KFOR bars Milosevic foe, allies from Kosovo
BELGRADE, Sep 17, 2000 -- (Reuters) NATO-led KFOR peacekeepers on Friday barred a challenger to Yugoslav President Slobodan Milosevic in this month's presidential and parliamentary polls from entering Kosovo, his party said.
Vojislav Mihailovic, the opposition Serbian Renewal Movement presidential candidate, wanted to take his campaign for the September 24 elections to Kosovo, but was prevented from "touring our last remaining desperate people, churches and monasteries", a party statement said.
"KFOR's action is a gross violation of the UN Security Council's 1244 resolution and denial of the sovereignty of Yugoslavia over a part of its state territory," it added.
The resolution ended last year's NATO air strikes against Yugoslavia over the repression of Kosovo's majority ethnic Albanian population in return for the withdrawal of Yugoslav forces from the province and deployment of the peacekeepers.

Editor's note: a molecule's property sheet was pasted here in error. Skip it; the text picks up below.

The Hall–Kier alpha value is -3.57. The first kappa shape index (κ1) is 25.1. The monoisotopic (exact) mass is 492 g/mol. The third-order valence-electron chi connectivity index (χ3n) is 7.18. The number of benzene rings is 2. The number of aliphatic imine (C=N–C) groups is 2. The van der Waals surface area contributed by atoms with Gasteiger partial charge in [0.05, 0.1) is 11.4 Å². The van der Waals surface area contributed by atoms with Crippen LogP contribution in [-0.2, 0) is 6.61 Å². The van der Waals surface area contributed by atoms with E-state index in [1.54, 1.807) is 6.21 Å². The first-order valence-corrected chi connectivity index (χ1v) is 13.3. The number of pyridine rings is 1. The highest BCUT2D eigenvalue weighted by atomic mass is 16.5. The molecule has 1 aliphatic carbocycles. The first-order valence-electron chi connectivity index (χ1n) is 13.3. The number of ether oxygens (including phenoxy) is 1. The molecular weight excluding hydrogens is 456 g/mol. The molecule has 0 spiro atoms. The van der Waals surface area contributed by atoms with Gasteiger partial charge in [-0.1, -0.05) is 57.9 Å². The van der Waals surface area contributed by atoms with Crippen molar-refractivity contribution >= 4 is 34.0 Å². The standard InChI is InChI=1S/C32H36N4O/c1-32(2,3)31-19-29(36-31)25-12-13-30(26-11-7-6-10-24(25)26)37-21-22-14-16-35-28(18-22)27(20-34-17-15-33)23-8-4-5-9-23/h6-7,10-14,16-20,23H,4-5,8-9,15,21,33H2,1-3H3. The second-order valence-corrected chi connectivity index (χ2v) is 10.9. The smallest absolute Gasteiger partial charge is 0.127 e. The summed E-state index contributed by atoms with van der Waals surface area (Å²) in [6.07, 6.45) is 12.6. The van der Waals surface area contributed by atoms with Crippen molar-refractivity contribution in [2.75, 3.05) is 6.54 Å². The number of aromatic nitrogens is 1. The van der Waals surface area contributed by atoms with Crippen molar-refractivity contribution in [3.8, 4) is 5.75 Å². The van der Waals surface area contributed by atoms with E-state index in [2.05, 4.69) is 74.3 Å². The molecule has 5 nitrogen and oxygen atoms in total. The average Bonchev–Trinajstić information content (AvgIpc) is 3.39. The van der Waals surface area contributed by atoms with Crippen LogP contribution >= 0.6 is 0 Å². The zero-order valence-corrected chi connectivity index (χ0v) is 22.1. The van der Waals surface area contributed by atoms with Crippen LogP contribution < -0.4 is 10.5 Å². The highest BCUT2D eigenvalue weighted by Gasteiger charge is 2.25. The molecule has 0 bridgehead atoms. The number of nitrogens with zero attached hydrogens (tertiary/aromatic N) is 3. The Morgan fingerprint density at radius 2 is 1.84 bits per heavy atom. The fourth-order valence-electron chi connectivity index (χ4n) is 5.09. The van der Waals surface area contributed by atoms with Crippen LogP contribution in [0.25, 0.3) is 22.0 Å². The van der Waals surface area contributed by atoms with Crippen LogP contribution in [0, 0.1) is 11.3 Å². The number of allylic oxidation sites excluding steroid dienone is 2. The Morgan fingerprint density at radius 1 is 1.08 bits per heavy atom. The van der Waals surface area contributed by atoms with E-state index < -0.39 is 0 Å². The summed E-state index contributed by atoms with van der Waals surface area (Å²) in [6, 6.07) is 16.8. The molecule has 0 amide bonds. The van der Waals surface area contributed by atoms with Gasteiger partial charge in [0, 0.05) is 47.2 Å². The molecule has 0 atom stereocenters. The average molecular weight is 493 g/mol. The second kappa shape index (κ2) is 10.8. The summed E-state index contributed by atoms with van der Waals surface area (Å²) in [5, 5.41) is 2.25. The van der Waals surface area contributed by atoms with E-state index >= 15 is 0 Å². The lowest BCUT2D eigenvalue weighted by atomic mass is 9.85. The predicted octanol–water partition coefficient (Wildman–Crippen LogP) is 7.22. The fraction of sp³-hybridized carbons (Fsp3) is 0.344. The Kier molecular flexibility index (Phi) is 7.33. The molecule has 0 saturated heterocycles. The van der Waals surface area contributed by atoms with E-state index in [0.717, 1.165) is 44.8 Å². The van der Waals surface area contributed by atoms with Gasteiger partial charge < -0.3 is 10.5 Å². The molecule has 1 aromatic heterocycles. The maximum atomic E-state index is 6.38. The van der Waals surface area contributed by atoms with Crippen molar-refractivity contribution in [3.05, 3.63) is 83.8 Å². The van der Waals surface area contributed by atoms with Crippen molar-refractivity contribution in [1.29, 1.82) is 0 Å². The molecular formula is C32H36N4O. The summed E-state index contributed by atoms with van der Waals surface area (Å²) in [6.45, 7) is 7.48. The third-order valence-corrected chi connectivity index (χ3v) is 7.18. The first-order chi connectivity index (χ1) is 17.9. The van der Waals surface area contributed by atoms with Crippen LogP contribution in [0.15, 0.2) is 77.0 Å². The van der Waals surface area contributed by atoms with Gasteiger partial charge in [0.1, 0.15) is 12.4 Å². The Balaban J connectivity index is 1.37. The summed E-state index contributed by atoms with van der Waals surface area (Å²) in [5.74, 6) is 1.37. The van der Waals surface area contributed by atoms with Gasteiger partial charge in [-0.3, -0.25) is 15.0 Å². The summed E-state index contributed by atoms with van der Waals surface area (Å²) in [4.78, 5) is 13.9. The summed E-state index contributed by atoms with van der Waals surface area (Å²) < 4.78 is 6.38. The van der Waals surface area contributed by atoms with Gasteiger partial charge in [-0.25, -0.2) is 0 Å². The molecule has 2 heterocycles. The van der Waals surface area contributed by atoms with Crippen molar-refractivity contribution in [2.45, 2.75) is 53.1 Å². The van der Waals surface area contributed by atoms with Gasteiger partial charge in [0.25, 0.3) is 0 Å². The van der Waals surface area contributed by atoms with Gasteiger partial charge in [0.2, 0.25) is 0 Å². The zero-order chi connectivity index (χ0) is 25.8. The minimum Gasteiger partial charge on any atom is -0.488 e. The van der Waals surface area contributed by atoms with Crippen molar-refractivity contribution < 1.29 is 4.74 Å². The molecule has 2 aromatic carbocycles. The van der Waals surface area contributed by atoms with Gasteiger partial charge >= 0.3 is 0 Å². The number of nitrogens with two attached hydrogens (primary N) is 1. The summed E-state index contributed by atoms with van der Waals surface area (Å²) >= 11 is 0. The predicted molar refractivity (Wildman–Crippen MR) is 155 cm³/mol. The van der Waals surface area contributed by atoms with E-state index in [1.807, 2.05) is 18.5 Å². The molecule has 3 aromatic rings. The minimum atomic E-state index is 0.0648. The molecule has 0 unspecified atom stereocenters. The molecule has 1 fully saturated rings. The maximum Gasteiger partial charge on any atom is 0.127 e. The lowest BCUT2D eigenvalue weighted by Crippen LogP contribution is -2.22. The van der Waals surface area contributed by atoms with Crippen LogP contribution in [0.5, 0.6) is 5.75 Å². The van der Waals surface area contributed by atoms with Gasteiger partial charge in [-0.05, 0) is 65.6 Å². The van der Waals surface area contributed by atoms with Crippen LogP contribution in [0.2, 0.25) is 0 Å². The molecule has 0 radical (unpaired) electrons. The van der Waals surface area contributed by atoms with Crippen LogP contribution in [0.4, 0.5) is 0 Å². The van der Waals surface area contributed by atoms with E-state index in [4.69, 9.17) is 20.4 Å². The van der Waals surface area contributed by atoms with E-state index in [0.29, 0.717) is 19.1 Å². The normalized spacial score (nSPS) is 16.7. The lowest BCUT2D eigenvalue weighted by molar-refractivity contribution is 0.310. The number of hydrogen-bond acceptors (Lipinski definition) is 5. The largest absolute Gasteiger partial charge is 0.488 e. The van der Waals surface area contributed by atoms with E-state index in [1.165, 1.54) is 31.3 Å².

The independent news agency Beta said KFOR also turned back officials from Milosevic's Socialist Party of Serbia from the administrative border between Kosovo and Serbia proper.
The Socialists were heading to the divided town of Kosovska Mitrovica for a promotional gathering, Beta said.
A KFOR spokesman said decisions on which Serb politicians would be allowed in and which rejected were made on assessment of the probable security risk and taken on a case by case basis.
Friday's ban followed an attack on Vojislav Kostunica, Milosevic's main challenger in countrywide elections, in Kosovska Mitrovica.
KFOR let Kostunica in on Thursday after a two-hour check at one of its posts, including body searches of Kostunica and all the officials and journalists who accompanied him.
Later on, Milosevic's supporters pelted Kostunica with rubbish during his rally. He was slightly hurt.
Milosevic's aides have said he would visit Kosovo himself ahead of the September 24 presidential and federal assembly election, but NATO has warned he would be arrested on suspicion of war crimes and removed to a tribunal in The Hague.
Earlier this month, Gorica Gajevic, a top official in Milosevic's party, campaigned in Kosovo without any problems.
The UN has said it has no plans to facilitate a Yugoslav election in Kosovo which it does not expect to be fair, but it will not stand in the way if the province's Serbian minority want to vote. NATO said it would provide security in case of threats by majority ethnic Albanians.